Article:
People today are time-strapped, and it only makes sense that learners want to make the best use of time spent together with peers, teachers, and facilitators. The paucity of time for learning plus video’s popularity (flipped learning often uses Web-based video to cover preparatory or foundational content) make me think more associations should be considering how they might leverage flipping. (And if you want some ideas for how your organization might make use of flipping, check out “Leveraging the Flipped Classroom for Professional Development and Continuing Education.”)

While current adoption of gamified learning—used by only 9.9 percent of respondents using technology for learning—is lower than adoption of flipped classes, gamification’s future looks brighter. A fifth (20.4 percent) of respondents using technology for learning reported plans for gamified learning in coming year. If that growth pans out, gamification will leapfrog ahead of flipping.

Gamification uses game mechanics and strategies in non-game contexts to engage users and improve learning by playing off our natural proclivity for competition, achievement, and status and by using elements like storytelling to interest us.

For a fuller definition of gamification and examples of the two categories of gamification—structural (think points and leadersboards) and content (think scenarios)—I recommend this brief video by Dr. Karl Kapp.

MOOCs Stagnating

Of the five emerging types of learning, massive open online courses are the one offering where projected adoption in the year ahead is smaller than current adoption—a meager 6.7 percent of respondents currently using technology for learning offer a MOOC, and only 5.6 percent plan to offer one in the future.

A MOOC is a free online course in which large numbers of people can enroll. (At least, a MOOC is free in the purest form, though many MOOC providers, like Coursera and edX, have begun monetizing their investment in the development and support of these courses by charging an optional fee for a course certificate.) The large numbers of enrollees can be quite impressive—the Learning How to Learn MOOC, taught by Dr. Barbara Oakley and Dr. Terrence Sejnowski and available on Coursera, has had almost two million learners take it, making it the world’s most popular MOOC to date. And the enrollments keep growing.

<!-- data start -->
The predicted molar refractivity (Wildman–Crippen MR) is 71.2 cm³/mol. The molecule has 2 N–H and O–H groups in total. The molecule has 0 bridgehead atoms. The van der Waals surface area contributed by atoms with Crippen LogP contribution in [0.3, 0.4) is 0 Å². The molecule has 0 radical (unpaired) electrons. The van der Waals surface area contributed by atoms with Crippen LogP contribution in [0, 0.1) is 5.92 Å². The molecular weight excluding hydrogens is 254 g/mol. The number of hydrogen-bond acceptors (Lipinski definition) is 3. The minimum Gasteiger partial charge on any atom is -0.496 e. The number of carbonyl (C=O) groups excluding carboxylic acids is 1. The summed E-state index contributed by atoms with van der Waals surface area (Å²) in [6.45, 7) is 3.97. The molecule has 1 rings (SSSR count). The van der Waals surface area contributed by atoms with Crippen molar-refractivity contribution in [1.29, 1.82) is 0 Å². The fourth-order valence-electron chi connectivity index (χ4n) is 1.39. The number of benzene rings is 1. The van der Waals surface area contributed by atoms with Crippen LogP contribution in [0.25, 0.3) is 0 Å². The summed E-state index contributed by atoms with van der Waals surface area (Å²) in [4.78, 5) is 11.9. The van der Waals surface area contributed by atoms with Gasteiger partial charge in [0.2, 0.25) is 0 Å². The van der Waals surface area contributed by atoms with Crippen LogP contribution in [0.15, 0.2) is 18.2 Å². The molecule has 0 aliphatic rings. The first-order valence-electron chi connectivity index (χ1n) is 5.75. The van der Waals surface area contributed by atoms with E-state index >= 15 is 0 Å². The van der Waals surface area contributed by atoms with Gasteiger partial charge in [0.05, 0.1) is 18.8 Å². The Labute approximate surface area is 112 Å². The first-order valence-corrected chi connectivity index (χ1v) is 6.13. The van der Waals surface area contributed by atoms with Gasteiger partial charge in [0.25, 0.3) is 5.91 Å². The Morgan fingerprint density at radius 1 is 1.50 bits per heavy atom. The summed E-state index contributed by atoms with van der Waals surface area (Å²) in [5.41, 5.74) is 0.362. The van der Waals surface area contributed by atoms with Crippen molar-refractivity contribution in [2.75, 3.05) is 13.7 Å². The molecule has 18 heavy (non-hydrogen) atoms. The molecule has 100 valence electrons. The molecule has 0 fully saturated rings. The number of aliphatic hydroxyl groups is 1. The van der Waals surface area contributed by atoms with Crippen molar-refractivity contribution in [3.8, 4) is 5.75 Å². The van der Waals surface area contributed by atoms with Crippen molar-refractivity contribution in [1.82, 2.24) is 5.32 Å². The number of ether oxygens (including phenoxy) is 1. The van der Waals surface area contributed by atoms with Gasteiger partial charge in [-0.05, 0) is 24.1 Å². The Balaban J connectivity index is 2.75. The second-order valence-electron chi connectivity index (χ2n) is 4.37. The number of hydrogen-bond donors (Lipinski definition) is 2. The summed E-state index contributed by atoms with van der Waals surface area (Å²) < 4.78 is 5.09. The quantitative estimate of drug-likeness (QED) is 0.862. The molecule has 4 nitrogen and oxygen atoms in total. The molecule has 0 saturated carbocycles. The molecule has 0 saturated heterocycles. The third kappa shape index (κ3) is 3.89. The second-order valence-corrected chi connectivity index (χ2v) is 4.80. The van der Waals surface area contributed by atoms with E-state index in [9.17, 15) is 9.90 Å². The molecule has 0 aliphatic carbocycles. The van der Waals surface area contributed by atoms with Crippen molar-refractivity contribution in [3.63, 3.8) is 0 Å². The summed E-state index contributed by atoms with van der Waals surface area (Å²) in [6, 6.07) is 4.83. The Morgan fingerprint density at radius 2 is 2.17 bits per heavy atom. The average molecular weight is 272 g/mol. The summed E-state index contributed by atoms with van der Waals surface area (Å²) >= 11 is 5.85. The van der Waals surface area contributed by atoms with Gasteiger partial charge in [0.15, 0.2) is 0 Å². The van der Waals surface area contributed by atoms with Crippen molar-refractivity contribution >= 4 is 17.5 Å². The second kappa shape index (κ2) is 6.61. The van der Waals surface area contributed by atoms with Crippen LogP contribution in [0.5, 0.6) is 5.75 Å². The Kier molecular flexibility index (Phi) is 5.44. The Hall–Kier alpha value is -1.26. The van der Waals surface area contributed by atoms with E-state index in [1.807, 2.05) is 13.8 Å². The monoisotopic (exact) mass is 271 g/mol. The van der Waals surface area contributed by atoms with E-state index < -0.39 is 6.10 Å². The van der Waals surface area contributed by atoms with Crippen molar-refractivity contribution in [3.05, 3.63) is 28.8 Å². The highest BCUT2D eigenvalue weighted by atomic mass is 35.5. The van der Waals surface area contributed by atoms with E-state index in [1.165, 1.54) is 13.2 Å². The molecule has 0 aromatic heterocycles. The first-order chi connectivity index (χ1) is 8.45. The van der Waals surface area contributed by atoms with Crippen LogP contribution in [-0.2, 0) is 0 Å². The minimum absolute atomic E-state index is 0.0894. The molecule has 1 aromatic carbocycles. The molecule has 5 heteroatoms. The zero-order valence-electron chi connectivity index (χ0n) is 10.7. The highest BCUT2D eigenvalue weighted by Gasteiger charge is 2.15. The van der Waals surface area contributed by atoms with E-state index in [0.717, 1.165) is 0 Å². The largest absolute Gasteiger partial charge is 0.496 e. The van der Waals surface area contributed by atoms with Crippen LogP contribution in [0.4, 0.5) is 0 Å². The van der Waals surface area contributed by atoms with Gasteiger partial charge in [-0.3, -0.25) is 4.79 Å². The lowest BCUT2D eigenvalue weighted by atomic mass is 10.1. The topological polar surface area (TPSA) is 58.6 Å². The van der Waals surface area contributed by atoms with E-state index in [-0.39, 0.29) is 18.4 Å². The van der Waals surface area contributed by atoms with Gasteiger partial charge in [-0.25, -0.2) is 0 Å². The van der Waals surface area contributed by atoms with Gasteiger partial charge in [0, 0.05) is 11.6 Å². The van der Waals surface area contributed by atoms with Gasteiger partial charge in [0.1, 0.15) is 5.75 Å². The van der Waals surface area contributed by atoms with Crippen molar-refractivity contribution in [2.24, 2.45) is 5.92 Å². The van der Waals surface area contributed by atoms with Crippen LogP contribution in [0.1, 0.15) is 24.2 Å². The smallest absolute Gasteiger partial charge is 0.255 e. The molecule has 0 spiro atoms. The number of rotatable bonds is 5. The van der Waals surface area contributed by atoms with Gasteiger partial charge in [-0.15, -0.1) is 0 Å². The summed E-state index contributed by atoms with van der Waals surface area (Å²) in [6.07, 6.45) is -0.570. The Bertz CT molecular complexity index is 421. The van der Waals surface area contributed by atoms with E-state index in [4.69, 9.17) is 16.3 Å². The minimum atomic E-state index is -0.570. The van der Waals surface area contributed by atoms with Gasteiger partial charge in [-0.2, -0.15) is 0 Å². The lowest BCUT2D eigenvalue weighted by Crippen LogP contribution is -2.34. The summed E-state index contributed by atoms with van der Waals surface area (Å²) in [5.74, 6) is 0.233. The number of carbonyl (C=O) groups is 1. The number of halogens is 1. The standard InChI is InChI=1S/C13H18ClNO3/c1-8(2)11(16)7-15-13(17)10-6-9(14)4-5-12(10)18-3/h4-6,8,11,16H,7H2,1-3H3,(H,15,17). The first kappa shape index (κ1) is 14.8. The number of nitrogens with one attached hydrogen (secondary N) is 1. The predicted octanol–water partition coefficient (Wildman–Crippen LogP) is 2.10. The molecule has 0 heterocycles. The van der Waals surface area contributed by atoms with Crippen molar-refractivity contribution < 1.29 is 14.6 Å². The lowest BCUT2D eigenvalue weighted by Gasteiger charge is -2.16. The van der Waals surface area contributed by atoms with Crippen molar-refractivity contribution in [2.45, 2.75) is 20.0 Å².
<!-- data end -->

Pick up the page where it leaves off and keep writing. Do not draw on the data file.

MOOCs typically feature a blend of video content, discussion boards, downloadable readings, and peer-to-peer evaluation of learning. Despite the possibility of millions of enrollments, making a MOOC need not require a huge team or break the bank—Dr. Oakley shot her video for Learning How to Learn in her basement and edited it largely by herself—and the whole MOOC was made for under $5,000. (Be sure to check out my Leading Learning Podcast interview with Barbara Oakley.)

While MOOCs may never be huge for most associations, this massive business model has potential for associations that have content that is valuable to broad swaths of the profession or industry they serve—or even to society at large. And MOOCs could be a great way to raise awareness of the field served by an association and attract new members. (If you want more on MOOCs and what they might look like in the association context, check out our post “Leveraging MOOCs for Professional Development and Continuing Education.”)

Pulling at Strands and a Rising Tide

While the data shows that these emerging types of learning remain more buzzword than reality for most membership organization, it also shows that, MOOCs aside, they are growing trends, and microlearning and microcredentialing in particular look poised to make a significant impact in the next couple of years.

That I mention microlearning and microcredentialing is significant. I feel each of these emerging types of learning is likely to appear most—and have the biggest impact—when used in conjunction with other types of learning, some also emerging and some more established. We’ll see microlearning spawning microcredentials, and microcredentials driving microlearning. We’ll see mobile learning—a natural delivery vehicle for bite-size learning—rise along with microlearning. We’ll see mobile learning and microlearning and flipped learning all used in the service of sustaining and reinforcing learning over time to combat the forgetting curve. MOOCs and microlearning will draw on gamification to help with learner motivation.

While Association Learning + Technology 2017 necessarily treats microlearning, digital badges, flipped learning, gamification, and MOOCs as separate entities, the reality is they mix and mingle in the real world, and the growing adoption of one emerging type of learning is likely to be accompanied with growth in other emerging types. As the saying goes, a learning tide lifts all boats—or something like that.

Celisa

P.S. I’ve included some data and findings from Association Learning + Technology 2017 above, but there’s much more in the full report, which broadly assesses the use of technology to enable and enhance learning in the association market (beyond just these emerging types of learning). The full report is available for free at https://www.tagoras.com/catalog/association-learning-technology.